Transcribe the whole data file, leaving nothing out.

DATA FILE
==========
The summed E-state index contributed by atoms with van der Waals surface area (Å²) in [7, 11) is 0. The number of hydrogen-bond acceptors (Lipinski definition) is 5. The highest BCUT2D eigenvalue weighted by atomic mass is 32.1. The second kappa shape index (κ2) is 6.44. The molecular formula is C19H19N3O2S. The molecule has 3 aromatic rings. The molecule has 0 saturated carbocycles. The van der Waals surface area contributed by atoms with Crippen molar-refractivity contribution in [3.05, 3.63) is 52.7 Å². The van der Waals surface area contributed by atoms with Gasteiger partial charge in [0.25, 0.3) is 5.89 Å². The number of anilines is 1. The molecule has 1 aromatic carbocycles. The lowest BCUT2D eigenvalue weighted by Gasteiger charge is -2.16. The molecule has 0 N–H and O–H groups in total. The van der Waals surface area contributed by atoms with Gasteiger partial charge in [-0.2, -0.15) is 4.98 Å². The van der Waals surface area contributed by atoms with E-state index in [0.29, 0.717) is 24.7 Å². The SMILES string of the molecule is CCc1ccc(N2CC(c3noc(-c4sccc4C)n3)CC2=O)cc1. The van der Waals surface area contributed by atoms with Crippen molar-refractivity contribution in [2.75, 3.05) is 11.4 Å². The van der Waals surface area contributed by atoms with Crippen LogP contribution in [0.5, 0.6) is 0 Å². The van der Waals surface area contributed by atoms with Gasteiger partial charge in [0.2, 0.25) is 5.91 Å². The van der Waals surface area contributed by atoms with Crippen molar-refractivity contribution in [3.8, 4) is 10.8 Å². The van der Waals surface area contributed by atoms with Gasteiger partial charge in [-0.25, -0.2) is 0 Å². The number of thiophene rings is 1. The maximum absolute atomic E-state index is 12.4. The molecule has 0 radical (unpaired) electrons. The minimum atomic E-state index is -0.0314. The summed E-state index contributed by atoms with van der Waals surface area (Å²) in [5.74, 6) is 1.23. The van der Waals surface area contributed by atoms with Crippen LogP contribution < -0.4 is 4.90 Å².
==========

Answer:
The summed E-state index contributed by atoms with van der Waals surface area (Å²) in [7, 11) is 0. The number of hydrogen-bond acceptors (Lipinski definition) is 5. The highest BCUT2D eigenvalue weighted by atomic mass is 32.1. The second kappa shape index (κ2) is 6.44. The molecular formula is C19H19N3O2S. The molecule has 3 aromatic rings. The molecule has 0 saturated carbocycles. The van der Waals surface area contributed by atoms with Crippen molar-refractivity contribution in [3.05, 3.63) is 52.7 Å². The van der Waals surface area contributed by atoms with Gasteiger partial charge in [0.25, 0.3) is 5.89 Å². The number of anilines is 1. The molecule has 1 aromatic carbocycles. The lowest BCUT2D eigenvalue weighted by Gasteiger charge is -2.16. The molecule has 0 N–H and O–H groups in total. The van der Waals surface area contributed by atoms with Gasteiger partial charge in [-0.2, -0.15) is 4.98 Å². The van der Waals surface area contributed by atoms with E-state index in [0.29, 0.717) is 24.7 Å². The SMILES string of the molecule is CCc1ccc(N2CC(c3noc(-c4sccc4C)n3)CC2=O)cc1. The van der Waals surface area contributed by atoms with Crippen molar-refractivity contribution in [2.75, 3.05) is 11.4 Å². The van der Waals surface area contributed by atoms with Crippen LogP contribution in [0.5, 0.6) is 0 Å². The van der Waals surface area contributed by atoms with Gasteiger partial charge in [0.2, 0.25) is 5.91 Å². The van der Waals surface area contributed by atoms with Crippen molar-refractivity contribution in [3.8, 4) is 10.8 Å². The van der Waals surface area contributed by atoms with Gasteiger partial charge in [-0.25, -0.2) is 0 Å². The number of thiophene rings is 1. The maximum absolute atomic E-state index is 12.4. The molecule has 0 radical (unpaired) electrons. The minimum atomic E-state index is -0.0314. The summed E-state index contributed by atoms with van der Waals surface area (Å²) in [5.74, 6) is 1.23. The van der Waals surface area contributed by atoms with Crippen LogP contribution < -0.4 is 4.90 Å².